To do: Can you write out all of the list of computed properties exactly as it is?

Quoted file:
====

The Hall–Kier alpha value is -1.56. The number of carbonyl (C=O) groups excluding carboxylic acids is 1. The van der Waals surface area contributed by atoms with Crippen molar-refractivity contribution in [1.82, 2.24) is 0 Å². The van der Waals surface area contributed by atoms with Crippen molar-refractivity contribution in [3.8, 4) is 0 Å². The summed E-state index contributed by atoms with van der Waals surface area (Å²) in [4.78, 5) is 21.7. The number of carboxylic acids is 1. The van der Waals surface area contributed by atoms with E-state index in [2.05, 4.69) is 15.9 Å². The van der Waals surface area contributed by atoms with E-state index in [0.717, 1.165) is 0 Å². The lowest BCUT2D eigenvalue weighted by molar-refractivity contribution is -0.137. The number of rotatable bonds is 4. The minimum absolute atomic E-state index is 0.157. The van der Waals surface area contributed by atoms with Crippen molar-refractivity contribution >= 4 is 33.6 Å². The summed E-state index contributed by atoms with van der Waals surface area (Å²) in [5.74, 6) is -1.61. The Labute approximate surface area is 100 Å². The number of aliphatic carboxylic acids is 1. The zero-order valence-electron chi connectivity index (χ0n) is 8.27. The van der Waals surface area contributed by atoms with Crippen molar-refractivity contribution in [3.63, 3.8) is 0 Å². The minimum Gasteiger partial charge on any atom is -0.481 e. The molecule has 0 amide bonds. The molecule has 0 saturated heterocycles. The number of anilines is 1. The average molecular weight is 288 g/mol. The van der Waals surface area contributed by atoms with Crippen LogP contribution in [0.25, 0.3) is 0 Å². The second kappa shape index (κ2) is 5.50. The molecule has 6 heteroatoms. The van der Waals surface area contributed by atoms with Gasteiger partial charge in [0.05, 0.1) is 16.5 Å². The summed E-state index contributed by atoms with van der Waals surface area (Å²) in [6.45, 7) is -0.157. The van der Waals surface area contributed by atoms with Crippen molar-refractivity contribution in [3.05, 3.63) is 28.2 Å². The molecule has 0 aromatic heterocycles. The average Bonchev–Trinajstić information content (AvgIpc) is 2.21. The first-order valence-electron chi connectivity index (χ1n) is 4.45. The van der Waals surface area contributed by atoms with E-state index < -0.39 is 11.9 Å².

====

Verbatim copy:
The Hall–Kier alpha value is -1.56. The number of carbonyl (C=O) groups excluding carboxylic acids is 1. The van der Waals surface area contributed by atoms with Crippen molar-refractivity contribution in [1.82, 2.24) is 0 Å². The van der Waals surface area contributed by atoms with Crippen molar-refractivity contribution in [3.8, 4) is 0 Å². The summed E-state index contributed by atoms with van der Waals surface area (Å²) in [4.78, 5) is 21.7. The number of carboxylic acids is 1. The van der Waals surface area contributed by atoms with E-state index in [2.05, 4.69) is 15.9 Å². The van der Waals surface area contributed by atoms with E-state index in [0.717, 1.165) is 0 Å². The lowest BCUT2D eigenvalue weighted by molar-refractivity contribution is -0.137. The number of rotatable bonds is 4. The minimum absolute atomic E-state index is 0.157. The van der Waals surface area contributed by atoms with Crippen molar-refractivity contribution >= 4 is 33.6 Å². The summed E-state index contributed by atoms with van der Waals surface area (Å²) in [5.74, 6) is -1.61. The Labute approximate surface area is 100 Å². The number of aliphatic carboxylic acids is 1. The zero-order valence-electron chi connectivity index (χ0n) is 8.27. The van der Waals surface area contributed by atoms with Crippen molar-refractivity contribution in [3.63, 3.8) is 0 Å². The minimum Gasteiger partial charge on any atom is -0.481 e. The molecule has 0 amide bonds. The molecule has 0 saturated heterocycles. The number of anilines is 1. The average molecular weight is 288 g/mol. The van der Waals surface area contributed by atoms with Crippen LogP contribution in [0.25, 0.3) is 0 Å². The second kappa shape index (κ2) is 5.50. The molecule has 6 heteroatoms. The van der Waals surface area contributed by atoms with Gasteiger partial charge in [0.05, 0.1) is 16.5 Å². The summed E-state index contributed by atoms with van der Waals surface area (Å²) in [6.45, 7) is -0.157. The van der Waals surface area contributed by atoms with Crippen molar-refractivity contribution in [3.05, 3.63) is 28.2 Å². The molecule has 0 aromatic heterocycles. The average Bonchev–Trinajstić information content (AvgIpc) is 2.21. The first-order valence-electron chi connectivity index (χ1n) is 4.45. The van der Waals surface area contributed by atoms with E-state index < -0.39 is 11.9 Å².